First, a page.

Learn more

Volvulus (including Malrotation with Midgut Volvulus and Segmental Volvulus)

Volvulus is a condition that results from intestinal malrotation. During a normal pregnancy, the fetus’ intestines move, rotate and eventually become fixed as they develop. With intestinal malrotation, this process does not occur properly. The failure to move and rotate into the correct location causes twisting and an intestinal blockage that causes problems with digestion.

Learn more 

Intestinal Aganglionosis (Hirschsprung Disease)

Hirschsprung disease is a rare, congenital (present at birth) abnormality where an obstruction forms in the large intestine that causes problems passing stool. The condition occurs when there is a section of intestinal tissue that does not have nerve cells. Without these nerve cells, the large intestine does not function properly to move matter through the colon, and a blockage develops. Hirschsprung disease occurs more frequently in males than females, and is commonly found in children with Down syndrome.

Learn more

Tufting Enteropathy

This rare, genetic disease occurs when the cells of the intestinal lining do not develop normally and are unable to absorb nutrients. Severe diarrhea results and children require intravenous (IV) nutrition to avoid dehydration and to grow properly. Tufting enteropathy usually develops soon after birth, and is one of several conditions known as congenital diarrheas.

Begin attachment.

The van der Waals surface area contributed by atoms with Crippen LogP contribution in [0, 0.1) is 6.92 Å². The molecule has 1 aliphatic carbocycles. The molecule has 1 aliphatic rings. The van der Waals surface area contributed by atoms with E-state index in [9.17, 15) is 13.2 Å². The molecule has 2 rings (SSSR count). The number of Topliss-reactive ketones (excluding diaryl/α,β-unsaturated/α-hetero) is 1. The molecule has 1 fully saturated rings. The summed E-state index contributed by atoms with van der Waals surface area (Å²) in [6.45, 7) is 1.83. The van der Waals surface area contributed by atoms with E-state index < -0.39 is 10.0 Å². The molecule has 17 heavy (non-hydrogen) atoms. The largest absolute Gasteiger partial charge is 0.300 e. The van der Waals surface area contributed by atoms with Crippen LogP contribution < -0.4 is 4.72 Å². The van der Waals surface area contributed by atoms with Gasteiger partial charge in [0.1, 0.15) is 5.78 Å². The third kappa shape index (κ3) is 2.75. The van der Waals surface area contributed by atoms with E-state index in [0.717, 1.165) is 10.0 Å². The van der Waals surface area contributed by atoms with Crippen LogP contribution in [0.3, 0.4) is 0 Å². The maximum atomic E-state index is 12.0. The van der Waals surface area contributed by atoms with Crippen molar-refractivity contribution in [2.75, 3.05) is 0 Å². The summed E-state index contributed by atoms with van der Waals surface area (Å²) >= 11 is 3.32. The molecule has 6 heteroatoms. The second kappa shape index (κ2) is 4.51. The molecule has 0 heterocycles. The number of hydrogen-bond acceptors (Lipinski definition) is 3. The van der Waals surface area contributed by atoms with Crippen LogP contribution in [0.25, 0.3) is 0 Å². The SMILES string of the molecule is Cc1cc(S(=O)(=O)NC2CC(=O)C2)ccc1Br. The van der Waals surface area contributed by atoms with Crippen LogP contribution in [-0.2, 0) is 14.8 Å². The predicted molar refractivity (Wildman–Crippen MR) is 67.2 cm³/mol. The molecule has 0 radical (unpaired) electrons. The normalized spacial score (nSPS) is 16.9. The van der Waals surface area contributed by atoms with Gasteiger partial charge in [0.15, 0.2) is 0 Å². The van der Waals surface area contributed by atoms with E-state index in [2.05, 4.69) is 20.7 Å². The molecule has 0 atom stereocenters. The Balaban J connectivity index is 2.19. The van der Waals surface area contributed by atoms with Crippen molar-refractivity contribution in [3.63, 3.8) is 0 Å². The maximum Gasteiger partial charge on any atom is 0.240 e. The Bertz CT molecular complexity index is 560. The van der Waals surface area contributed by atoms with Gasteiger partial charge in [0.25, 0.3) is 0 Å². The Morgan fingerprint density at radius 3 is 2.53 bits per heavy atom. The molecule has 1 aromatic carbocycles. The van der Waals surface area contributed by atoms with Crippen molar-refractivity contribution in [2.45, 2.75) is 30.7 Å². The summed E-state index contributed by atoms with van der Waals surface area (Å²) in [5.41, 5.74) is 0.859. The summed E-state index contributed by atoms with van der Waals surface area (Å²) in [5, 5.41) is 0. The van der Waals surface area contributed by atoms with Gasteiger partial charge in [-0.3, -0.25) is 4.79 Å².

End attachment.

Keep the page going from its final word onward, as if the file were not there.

Microvillus Inclusion Disease (MVID)

Microvillus inclusion disease is a rare, genetic disorder that occurs when the cells of the intestinal lining do not develop normally and are unable to absorb nutrients. MVID is one of several types of congenital diarrheas. Similar to tufting enteropathy, patients with MVID will need intravenous (IV) nutrition for proper growth and to avoid dehydration.

Meconium Ileus or Peritonitis

Meconium ileus is an obstruction or blockage of the intestine that occurs when the meconium (baby’s first stool) is thicker and stickier than normal meconium. This blockage usually occurs in the lower portion of the small intestine (ileum), and is common among patients with cystic fibrosis.

The severity of meconium ileus varies. Simple meconium ileus can be treated with an enema to clear out the thick meconium. Sometimes surgery is needed to eliminate this type of blockage. More severe cases, known as complicated meconium ileus, occur when the meconium blockage damages or perforates the intestines. These more severe cases require surgical intervention.


An omphalocele is a congenital (present at birth) condition where the intestines or other abdominal organs develop outside the abdomen in a transparent sac at the base of the umbilical cord. It is normal for the organs to develop outside of the abdomen up until the tenth week of pregnancy, but if they do not return to the abdomen following that period, an omphalocele may develop. In many cases, infants born with an omphalocele also have other health problems, including heart defects, chromosomal abnormalities, fetal growth abnormalities and preterm delivery.